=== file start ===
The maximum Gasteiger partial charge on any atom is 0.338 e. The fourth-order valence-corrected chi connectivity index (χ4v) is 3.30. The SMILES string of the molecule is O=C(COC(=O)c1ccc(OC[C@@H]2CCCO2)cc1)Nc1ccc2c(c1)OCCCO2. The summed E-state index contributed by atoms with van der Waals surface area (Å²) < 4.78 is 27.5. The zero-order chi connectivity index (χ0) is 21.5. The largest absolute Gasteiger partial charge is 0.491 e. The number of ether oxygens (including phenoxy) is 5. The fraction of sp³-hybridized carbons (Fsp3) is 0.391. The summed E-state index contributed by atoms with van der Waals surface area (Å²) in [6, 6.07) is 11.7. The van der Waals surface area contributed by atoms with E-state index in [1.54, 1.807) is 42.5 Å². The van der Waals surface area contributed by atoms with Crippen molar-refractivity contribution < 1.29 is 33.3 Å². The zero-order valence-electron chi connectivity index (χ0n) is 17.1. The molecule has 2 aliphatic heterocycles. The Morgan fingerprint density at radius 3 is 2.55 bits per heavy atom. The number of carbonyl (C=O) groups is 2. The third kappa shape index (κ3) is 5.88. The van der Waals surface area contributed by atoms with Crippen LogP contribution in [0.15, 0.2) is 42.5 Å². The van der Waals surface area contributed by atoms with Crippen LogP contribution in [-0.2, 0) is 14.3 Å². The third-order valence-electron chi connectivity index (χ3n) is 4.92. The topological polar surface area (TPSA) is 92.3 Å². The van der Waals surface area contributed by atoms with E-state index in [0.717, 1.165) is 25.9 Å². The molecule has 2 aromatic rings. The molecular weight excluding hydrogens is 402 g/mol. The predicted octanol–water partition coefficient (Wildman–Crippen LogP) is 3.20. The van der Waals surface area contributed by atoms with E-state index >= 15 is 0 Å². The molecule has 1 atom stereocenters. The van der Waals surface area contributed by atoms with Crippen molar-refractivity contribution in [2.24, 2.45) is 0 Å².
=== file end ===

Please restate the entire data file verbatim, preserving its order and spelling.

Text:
The maximum Gasteiger partial charge on any atom is 0.338 e. The fourth-order valence-corrected chi connectivity index (χ4v) is 3.30. The SMILES string of the molecule is O=C(COC(=O)c1ccc(OC[C@@H]2CCCO2)cc1)Nc1ccc2c(c1)OCCCO2. The summed E-state index contributed by atoms with van der Waals surface area (Å²) < 4.78 is 27.5. The zero-order chi connectivity index (χ0) is 21.5. The largest absolute Gasteiger partial charge is 0.491 e. The number of ether oxygens (including phenoxy) is 5. The fraction of sp³-hybridized carbons (Fsp3) is 0.391. The summed E-state index contributed by atoms with van der Waals surface area (Å²) in [6, 6.07) is 11.7. The van der Waals surface area contributed by atoms with E-state index in [1.54, 1.807) is 42.5 Å². The van der Waals surface area contributed by atoms with Crippen molar-refractivity contribution < 1.29 is 33.3 Å². The zero-order valence-electron chi connectivity index (χ0n) is 17.1. The molecule has 2 aliphatic heterocycles. The Morgan fingerprint density at radius 3 is 2.55 bits per heavy atom. The number of carbonyl (C=O) groups is 2. The third kappa shape index (κ3) is 5.88. The van der Waals surface area contributed by atoms with Crippen LogP contribution in [0.15, 0.2) is 42.5 Å². The van der Waals surface area contributed by atoms with Crippen LogP contribution in [-0.2, 0) is 14.3 Å². The third-order valence-electron chi connectivity index (χ3n) is 4.92. The topological polar surface area (TPSA) is 92.3 Å². The van der Waals surface area contributed by atoms with E-state index in [0.717, 1.165) is 25.9 Å². The molecule has 2 aromatic rings. The molecular weight excluding hydrogens is 402 g/mol. The predicted octanol–water partition coefficient (Wildman–Crippen LogP) is 3.20. The van der Waals surface area contributed by atoms with E-state index >= 15 is 0 Å². The molecule has 1 atom stereocenters. The van der Waals surface area contributed by atoms with Crippen molar-refractivity contribution in [2.24, 2.45) is 0 Å².